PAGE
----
On the Purge of Sanders Supporters at The Daily Kos

If you’re not paying for the product, you are the product. It’s a basic truth about the Internet we all forget. Facebook doesn’t exist to help you reconnect with friends from high school. It exists so you can “like” McDonald’s instead of Burger King, so your spending habits can be profiled for market research. The ultra-left, “social justice warrior” community on Twitter may often feel a sense of power by blocking, shaming, and “dragging” people they don’t like. But in the end — after Twitter introduces an algorithmic time line and makes it mandatory — the joke will be on them. They’ll realize at long last that all along they’ve been guinea pigs for a giant corporation.

The Daily Kos, a Democratic Party affiliated content portal founded in 2002, doesn’t quite have the same reach as Twitter or Facebook, but its numbers are astonishing. In 2016, it was ranked by Alexa as the 272nd biggest website in the United States. In July of 2014, it received 37,090,980 page views per month. It’s all the more remarkable an achievement when you realize how the site employs only 5 or 6 full-time writers, fewer than a small-town newspaper in the Midwest. The vast majority of its content consists of diaries posted free of charge by users hoping to tap into the site’s vast readership for a large variety of liberal causes.

As of March 15, those liberal causes will no longer include the campaign of Vermont Senator Bernie Sanders. While publisher Markos Moulitsas has not explicitly banned diaries supporting Sanders – the explicit ban only applies to third party candidates like Jill Stein – he done worse. He has banned words. No longer will Daily Kos users be able to call Hillary Clinton a “war monger” or refer to the United States as an “oligarchy,” a word invented by Aristotle to mean “government by the rich.” Moulitsas has, in effect, instituted a requirement that Sanders supporters use only neutered, corporate friendly language, a rule that makes a left-populist campaign all but impossible.

Mr. Jefferson, while we have no trouble with a little revolution against the British Empire now and then, why must you refer to your sovereign as a “tyrant?” It’s an inflammatory word that will make it much more difficult to win over moderates in New Jersey and Pennsylvania, people you need if you want your little “Declaration” to go down in history as anything more than a scrap of paper. Mr. Marx, while we appreciate the trenchant analysis of capitalism in your pamphlet The Communist Manifesto, we have a problem with the last line. “Workers of the world unite. You have nothing to lose but your chains.” Don’t you think the use of the word “chains” to apply to white proletarians in Western Europe is a form of “erasure” that discounts the experience of black slaves in North America? Mr. Lenin, while the far-left annoys us as much as it annoys annoys anybody else, referring to your political opponents as people suffering from “an infantile disorder” is “abelist” and will not be tolerated. Going forward, let’s all try to be more constructive and less dismissive of people suffering from mental illness.

Liberal Democratic blogs and content portals took off in 2002 and 2003 in the aftermath, not only of the stolen election of 2000, but also of the dotcom crash. Back in the late 1990s, the biggest political website on the Internet was The Drudge Report, a far-right-wing news aggregator that played an important role in the impeachment of President Clinton. In 2001 and 2002, neoconservatives like Andrew Sullivan and Charles Johnson of Little Green Footballs pushed hard for George W. Bush and the invasion of Iraq. When liberal Democratic sites like The Daily Kos and Media Matters came along, they felt like breath of fresh air, an opportunity for the left to hit back against the people who impeached Clinton, stole the election from Al Gore, and used the traumatic events of 9/11 to stampede the American people into Iraq.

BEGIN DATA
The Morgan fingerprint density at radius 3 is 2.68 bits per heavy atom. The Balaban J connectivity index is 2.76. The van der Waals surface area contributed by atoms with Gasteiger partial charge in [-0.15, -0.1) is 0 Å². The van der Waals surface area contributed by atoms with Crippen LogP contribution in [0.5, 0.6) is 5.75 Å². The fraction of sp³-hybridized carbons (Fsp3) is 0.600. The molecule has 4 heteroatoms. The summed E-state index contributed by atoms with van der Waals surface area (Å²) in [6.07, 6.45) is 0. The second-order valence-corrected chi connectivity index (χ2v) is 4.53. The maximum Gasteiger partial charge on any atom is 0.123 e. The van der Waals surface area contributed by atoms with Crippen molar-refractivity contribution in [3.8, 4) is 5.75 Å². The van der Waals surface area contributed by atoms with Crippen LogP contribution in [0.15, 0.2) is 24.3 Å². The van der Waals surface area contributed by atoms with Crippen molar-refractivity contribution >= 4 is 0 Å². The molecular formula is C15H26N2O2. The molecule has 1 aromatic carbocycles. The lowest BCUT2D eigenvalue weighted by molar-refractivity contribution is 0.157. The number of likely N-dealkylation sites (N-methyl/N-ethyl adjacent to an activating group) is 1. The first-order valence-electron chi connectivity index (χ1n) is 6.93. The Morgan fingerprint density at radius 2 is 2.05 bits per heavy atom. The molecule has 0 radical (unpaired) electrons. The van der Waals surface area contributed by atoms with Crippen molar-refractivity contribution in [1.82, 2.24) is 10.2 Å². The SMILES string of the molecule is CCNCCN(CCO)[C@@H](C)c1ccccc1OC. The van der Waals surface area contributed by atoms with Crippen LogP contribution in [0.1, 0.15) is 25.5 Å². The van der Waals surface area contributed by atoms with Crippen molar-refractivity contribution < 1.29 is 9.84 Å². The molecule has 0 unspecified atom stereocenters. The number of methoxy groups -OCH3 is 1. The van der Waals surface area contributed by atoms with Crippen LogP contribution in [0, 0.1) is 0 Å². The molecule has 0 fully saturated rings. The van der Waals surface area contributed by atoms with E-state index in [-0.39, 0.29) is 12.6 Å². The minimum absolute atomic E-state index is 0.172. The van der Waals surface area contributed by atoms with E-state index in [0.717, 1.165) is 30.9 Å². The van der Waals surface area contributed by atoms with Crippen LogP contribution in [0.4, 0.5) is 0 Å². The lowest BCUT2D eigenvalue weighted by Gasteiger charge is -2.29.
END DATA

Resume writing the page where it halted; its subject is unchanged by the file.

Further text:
There was only one little problem. Websites like the Daily Kos and Media Matters were not invented to empower the left, but to act as “left gatekeepers,” to channel the anger people felt at George W. Bush safely into corporate wing of Democratic Party. Even during the darkest days of the Bush years, many people noticed. They pointed out, for example, that on the Daily Kos you could write all the diaries you wanted about the invasion of Iraq, but you had better refer to it as a “mistake” and not a “war crime.” Criticism of Israel wasn’t explicitly banned, but it was allowed only after you jumped through enough hoops to prove you weren’t anti-Semitic, and even then, you’d probably get run off the site by a well-organized gang of Zionist trolls if you tried.

Above all, Democratic Party affiliated websites like the Daily Kos allowed a small, and usually elite group of digital entrepreneurs to monetize discontent, to turn people away from the anarchist Indymedia network and from truly open-source platforms like Usenet, and lead them back into the tightly controlled world of the “free market.” For many people it initially seemed like an acceptable trade off. You could build your reputation, polish your “brand,” and eventually move into a paid position, either at a traditional newspaper, or at one of the newer on line journals like Slate or Salon. Reporters and photographers would continue to get paid. Salon, at its height in the late 1990s, for example, employed over 100 people. What many people never quite realized was that once the venture capital dried up, the model for political and cultural expression on line would be not capitalism. It would be neoliberal capitalism. After the dotcom crash of 2000, newly minted college graduates with degrees in English or Political Science would no longer be able to move into $75,000 dollar a year full time jobs at what would be essentially an on line version of the traditional media. Instead, a small, elite group would make a profit, and the rest of us would become their unpaid interns. It would be our content, but their money.